• The City of Portland, Maine enacted an impact fee ordinance in November 19, 2018, effective December 19. The impact fees apply to new development's effects on transportation, wastewater, parks, and recreation infrastructure. The impact fees largely replaced the existing practice of assessing project mitigation on a case-by-case basis. This method is more equitable because the charges are assessed incrementally by development and not levied on a single project deemed to trigger the need for additional infrastructure. Impact fees have been available to municipalities in the state since 1989, and the City of Portland now follows at least eight other municipalities in enacting impact fees. The system is the result of a recommendation within Portland's Plan 2030, the city's comprehensive plan adopted in 2017, and a subsequent year-long consultant study.

August 2018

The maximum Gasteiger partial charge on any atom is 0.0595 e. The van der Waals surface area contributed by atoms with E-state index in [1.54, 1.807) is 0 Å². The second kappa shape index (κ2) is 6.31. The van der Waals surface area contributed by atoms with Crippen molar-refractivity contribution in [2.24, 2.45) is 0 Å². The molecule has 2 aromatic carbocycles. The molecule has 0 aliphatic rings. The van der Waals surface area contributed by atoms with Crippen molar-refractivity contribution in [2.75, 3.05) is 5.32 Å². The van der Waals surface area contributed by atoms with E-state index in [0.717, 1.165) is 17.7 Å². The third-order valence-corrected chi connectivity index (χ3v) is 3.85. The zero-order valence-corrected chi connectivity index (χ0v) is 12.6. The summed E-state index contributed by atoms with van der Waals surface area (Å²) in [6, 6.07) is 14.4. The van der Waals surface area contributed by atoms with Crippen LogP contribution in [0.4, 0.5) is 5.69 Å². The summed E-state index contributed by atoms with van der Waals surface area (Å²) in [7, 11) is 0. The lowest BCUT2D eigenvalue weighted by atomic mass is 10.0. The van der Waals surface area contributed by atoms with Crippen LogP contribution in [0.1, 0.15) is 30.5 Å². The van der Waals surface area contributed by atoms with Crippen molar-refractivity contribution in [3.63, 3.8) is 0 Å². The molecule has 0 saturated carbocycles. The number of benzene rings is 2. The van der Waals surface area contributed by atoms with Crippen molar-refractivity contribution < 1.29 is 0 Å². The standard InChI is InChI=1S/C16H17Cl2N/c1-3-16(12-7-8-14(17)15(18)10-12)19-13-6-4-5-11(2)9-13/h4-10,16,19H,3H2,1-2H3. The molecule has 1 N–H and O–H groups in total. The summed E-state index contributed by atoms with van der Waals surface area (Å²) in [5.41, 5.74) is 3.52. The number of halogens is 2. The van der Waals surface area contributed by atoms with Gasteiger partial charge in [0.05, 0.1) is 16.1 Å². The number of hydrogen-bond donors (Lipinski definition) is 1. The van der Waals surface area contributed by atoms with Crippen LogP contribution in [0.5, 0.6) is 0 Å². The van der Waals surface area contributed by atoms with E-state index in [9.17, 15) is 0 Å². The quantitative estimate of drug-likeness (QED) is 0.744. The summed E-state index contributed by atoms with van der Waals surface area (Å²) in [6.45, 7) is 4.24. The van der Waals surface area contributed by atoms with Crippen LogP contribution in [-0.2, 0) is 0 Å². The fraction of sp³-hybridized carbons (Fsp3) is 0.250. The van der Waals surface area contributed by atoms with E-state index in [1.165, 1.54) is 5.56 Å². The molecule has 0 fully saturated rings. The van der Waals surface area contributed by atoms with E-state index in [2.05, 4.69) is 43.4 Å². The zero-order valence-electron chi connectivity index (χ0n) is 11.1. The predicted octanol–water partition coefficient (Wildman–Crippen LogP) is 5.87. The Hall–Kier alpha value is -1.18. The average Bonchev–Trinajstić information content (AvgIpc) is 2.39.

• In August 2018, the Fort Worth City Council approved a new Public Improvement District (PID) that included 239 acres of commercial properties along Camp Bowie Boulevard. The PID runs from Montgomery Street on the east to Irene Street on the west, and along West Seventh Street from University Drive to Montgomery. The PID was created to ensure the entire corridor continues to be economically successful by providing commercial services, local shopping, and neighborhood services. Improvements include landscaping, promotional signs and banners, capital improvements, communication programs, cooperative programs, and litter abatement. Total costs are estimated at $605,000 and are repaid from property assessments.

May 2018

  • Tyrone Township, Michigan approved a special assessment to fund the Lake Shannon Road Improvement Project. A 10-year special real estate tax assessment on the owners of 291 parcels in the special assessment district will support the issuance of bonds to pay for the repaving of local roadways within the district. The special assessment will be used to make annual payments over 10 years beginning in December 2018.